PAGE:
2015 reading recap & what to read in 2016 Thu, 31 Dec 2015 14:00:58 +0000 andFor the past several years I [Jenn] have made reading resolutions.  You can check out my 2015 Reading Declarations as well as my 2015 Book Resolutions.

I also tackled the 25 Books challenge, even though the books I read were not all YA.  My Goodreads challenge was 65 books and I’m over 110. I usually don’t include picture books on my Goodread but I reviewed and added several great ones to my list this year. I also added a lot of early reader chapter books as I have a Kindergartner at home and we read a lot, every night.

While I didn’t read everything I was hoping to in 2015, I did complete several that were on my list in January.  I had a great head start on the Soaring Eagle nominees (having already read 8) but I’ve stalled and don’t see myself having time to read the rest before March.  But there is always next year.

I challenged myself to finish the books I started this year, but that also didn’t always happen.  However, I have felt far less guilty about it than in past years.  My manta is that reading should be fun and enjoyable and it isn’t, don’t be afraid to walk away. (Unless it is an assignment. In that case, you should read it and then move on.)

My Top 15 YA books of 2015

(books that I read this year, not necessarily published this year or in any order)

  1. Everything Everything by Nicola Yoon
  2. The Selection series (The Selection, The Elite, The One, The Heir) by Kiera Cass
  3. Mockingbird by Kathryn Erskine
  4. To All the Boys I’ve Loved Before by Jenny Han
  5. P.S. I Still Love You by Jenny Han
  6. El Deafo by Cece Bell
  7. I Was Here by Gayle Forman
  8. The Impossible Knife of Memory by Laurie Halse Anderson
  9. The Beginning of Everything by Robyn Schneider
  10. My True Love Gave to Me edited by Stephanie Perkins
  11. Sisters by Raina Telgemeier
  12. Diary of a Wimpy Kid: Old School (#10) by Jeff Kinney
  13. Paper Towns by John Green (on my 2015 to-read list)
  14. Saint Anything by Sarah Dessen (on my 2015 to-read list)
  15. We Were Liars by e Lockhart (on my 2015 to-read list)


16 YA novels/series) I want to read in 2016

    I am being very nice to myself with this list, adding books I’ve already picked or been assigned for book clubs, because obviously I want to read them.

  1. Will Grayson, Will Grayson by John Green & David Levithan (I tried to tackle it this year, but it got buried under a pile of other books and work).
  2. Auggie and Me (Wonder stories) by R.J. Palacio
  3. The Marvels by Brian Selznick
  4. The Crown by Kiera Cass (The Selection #5)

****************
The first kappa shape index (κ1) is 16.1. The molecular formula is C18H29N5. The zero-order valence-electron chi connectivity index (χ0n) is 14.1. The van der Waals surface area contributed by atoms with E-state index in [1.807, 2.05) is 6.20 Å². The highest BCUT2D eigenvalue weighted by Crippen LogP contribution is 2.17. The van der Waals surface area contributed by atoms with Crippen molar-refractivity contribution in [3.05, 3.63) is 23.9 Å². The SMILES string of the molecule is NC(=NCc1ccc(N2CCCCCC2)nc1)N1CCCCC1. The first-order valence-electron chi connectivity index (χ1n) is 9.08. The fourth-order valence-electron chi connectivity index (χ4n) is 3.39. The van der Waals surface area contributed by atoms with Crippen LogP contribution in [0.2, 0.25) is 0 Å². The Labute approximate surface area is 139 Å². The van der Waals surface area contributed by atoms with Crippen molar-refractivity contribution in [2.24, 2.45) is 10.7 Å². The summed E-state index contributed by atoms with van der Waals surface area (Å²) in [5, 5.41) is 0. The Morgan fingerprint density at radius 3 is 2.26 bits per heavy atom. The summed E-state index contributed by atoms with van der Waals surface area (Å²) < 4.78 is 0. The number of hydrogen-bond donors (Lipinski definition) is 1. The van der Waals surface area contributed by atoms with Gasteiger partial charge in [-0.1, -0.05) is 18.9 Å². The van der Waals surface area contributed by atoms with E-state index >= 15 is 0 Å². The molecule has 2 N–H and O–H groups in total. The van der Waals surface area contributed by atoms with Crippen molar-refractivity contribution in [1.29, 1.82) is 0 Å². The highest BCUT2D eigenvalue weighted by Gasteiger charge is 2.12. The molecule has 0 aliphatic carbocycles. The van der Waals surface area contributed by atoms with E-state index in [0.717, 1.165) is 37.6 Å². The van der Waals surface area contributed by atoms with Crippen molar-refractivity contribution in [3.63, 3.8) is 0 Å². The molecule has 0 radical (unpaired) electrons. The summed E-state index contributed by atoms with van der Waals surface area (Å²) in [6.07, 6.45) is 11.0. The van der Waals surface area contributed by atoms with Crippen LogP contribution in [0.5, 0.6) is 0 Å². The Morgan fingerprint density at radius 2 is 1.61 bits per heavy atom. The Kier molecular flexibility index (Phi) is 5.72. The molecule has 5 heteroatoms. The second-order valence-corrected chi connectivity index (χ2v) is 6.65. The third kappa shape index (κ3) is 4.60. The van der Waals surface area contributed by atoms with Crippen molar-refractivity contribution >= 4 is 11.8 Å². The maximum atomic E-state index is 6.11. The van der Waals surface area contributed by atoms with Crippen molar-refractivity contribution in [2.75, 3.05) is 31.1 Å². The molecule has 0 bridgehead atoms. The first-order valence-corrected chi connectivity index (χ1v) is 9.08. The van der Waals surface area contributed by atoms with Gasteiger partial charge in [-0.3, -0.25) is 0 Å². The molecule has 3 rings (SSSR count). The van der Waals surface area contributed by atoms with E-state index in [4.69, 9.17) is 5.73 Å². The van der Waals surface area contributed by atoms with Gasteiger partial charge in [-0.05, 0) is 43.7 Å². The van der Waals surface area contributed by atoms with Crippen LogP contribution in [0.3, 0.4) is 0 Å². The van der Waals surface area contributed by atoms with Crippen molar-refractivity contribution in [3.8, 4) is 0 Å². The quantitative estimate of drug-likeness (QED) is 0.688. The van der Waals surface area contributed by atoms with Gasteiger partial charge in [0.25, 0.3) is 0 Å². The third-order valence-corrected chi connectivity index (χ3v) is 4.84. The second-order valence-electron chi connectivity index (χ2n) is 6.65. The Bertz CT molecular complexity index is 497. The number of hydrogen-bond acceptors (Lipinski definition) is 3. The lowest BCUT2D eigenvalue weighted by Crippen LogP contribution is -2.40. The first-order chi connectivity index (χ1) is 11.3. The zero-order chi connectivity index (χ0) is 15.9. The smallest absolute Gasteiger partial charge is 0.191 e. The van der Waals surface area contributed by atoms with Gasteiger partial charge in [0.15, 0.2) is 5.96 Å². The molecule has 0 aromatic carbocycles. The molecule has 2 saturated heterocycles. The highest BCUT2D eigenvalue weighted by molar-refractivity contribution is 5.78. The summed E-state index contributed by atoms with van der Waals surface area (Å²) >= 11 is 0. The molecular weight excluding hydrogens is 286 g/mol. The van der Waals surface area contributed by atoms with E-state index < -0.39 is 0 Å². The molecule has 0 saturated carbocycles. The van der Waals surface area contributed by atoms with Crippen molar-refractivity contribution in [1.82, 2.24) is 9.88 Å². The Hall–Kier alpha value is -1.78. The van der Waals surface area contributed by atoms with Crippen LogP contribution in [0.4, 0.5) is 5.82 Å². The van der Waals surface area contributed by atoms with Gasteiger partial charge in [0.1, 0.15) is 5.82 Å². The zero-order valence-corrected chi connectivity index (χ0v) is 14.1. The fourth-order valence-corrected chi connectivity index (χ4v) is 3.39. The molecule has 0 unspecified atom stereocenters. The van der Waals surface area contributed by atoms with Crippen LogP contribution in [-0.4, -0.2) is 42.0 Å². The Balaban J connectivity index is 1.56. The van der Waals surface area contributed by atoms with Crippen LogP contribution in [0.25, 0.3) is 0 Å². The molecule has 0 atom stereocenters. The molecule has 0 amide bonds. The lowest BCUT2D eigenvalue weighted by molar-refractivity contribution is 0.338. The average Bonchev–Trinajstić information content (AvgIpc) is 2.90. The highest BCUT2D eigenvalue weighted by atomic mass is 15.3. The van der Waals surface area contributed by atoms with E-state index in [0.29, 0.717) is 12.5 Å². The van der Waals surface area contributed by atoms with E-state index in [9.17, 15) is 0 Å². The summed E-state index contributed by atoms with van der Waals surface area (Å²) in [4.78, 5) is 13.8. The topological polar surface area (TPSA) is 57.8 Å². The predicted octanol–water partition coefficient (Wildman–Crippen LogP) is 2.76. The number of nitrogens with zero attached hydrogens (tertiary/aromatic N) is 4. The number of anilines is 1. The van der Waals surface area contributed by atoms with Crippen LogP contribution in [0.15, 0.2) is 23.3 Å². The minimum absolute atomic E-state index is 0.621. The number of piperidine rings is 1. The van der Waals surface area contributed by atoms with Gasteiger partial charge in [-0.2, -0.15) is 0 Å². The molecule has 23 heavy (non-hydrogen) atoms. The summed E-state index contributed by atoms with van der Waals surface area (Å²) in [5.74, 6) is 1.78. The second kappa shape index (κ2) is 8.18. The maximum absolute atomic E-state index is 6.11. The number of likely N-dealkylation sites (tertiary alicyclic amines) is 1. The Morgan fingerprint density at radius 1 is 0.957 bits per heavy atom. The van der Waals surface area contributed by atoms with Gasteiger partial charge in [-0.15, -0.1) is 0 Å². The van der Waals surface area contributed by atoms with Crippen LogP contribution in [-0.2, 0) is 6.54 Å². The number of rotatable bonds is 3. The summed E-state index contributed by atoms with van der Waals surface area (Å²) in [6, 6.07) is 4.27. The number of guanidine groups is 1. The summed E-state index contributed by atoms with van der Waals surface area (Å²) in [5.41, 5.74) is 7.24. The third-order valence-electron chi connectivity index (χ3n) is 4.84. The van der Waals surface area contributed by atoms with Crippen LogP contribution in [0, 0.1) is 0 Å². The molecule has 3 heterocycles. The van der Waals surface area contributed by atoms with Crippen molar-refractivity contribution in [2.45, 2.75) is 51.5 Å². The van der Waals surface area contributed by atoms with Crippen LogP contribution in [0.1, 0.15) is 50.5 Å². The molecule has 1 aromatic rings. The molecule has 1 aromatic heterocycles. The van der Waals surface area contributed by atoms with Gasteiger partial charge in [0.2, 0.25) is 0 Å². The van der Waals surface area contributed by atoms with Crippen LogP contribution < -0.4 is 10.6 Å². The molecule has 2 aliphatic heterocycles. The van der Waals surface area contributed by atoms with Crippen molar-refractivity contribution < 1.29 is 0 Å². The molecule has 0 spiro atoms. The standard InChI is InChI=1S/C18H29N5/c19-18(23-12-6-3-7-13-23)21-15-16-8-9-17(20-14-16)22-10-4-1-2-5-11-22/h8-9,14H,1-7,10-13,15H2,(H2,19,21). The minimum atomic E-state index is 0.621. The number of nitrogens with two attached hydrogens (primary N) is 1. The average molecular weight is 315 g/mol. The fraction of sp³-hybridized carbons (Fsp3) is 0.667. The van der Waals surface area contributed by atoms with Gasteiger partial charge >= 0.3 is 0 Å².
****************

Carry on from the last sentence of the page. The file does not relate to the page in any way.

5. Nimona by Noelle Stevenson (graphic novel)
  6. Bone Gap by Laura Ruby
  7. I’ll Give You the Sun by Jandy Nelson
  8. All the Bright Places by Jennifer Niven
  9. Challenger Deep by Neal Shusterman
  10. The Raven Cycle series by Maggie Stiefvater
  11. The Unwind Dystology by Neal Shusterman (I have already read Unwind but not the others)
  12. The Lunar Chronicles by Marissa Meyer (I’ve read Cinder but not the rest)
  13. Carry On by Rainbow Rowell
  14. Brown Girl Dreaming by Jacqueline Woodson
  15. Allegiant by Veronica Roth (no… I haven’t)
  16. Summer Days & Summer Nights edited by Stephanie Perkins


Other 2015 book highlights

Our Afternoon Book Club was featured in a Casper Journal article this fall.

We had author visits, both in person and virtually.

What do you want to read in 2016?
happy new year!

Inspired to be Book Crafty Mon, 14 Dec 2015 13:00:49 +0000 I love crafts and I’m always on the hunt for something fun and new to try on my own or with teens. My favorite crafts combine different techniques and allow for individual flair. Check out the variety of book art we’ve created at The Library over the past year.


Book Page Poetry

Jenn's altered book poetry doodle2
Jenn's altered book poetry doodle 1
Sharpie Zentangle art/book page poetry
zentangle art doodles

Book Pumpkins

book pumpkin








Book Trees

You can access our tutorial post here.













Other fun ideas for upcycling old books

Hunger Games inspired Capitol citizen hat!
Hat made out of paper and book pages!
buttons made from pages of an old Hunger Games book!
Fandom art
Turn an old book into a picture frame
A notebook created from the cover of an old book
folded book page art
Altered book collage
book inspired art

Need more inspiration? Check out the Library collection for materials related to Altered Books and Zentangle!

What book art will you be inspired to create?

Altered Book Christmas Trees Fri, 04 Dec 2015 17:25:06 +0000 I (Jenn) love trying new crafts. We have created a variety of projects this year from old books. After the adult services department had an extremely successful program making book pumpkins earlier this fall, I thought it might be fun to try something for Christmas. I found quite a few different ways to make these trees, but I’ve included my version below.

We had quite a few families attend our event. They were planning to have a family forest of trees!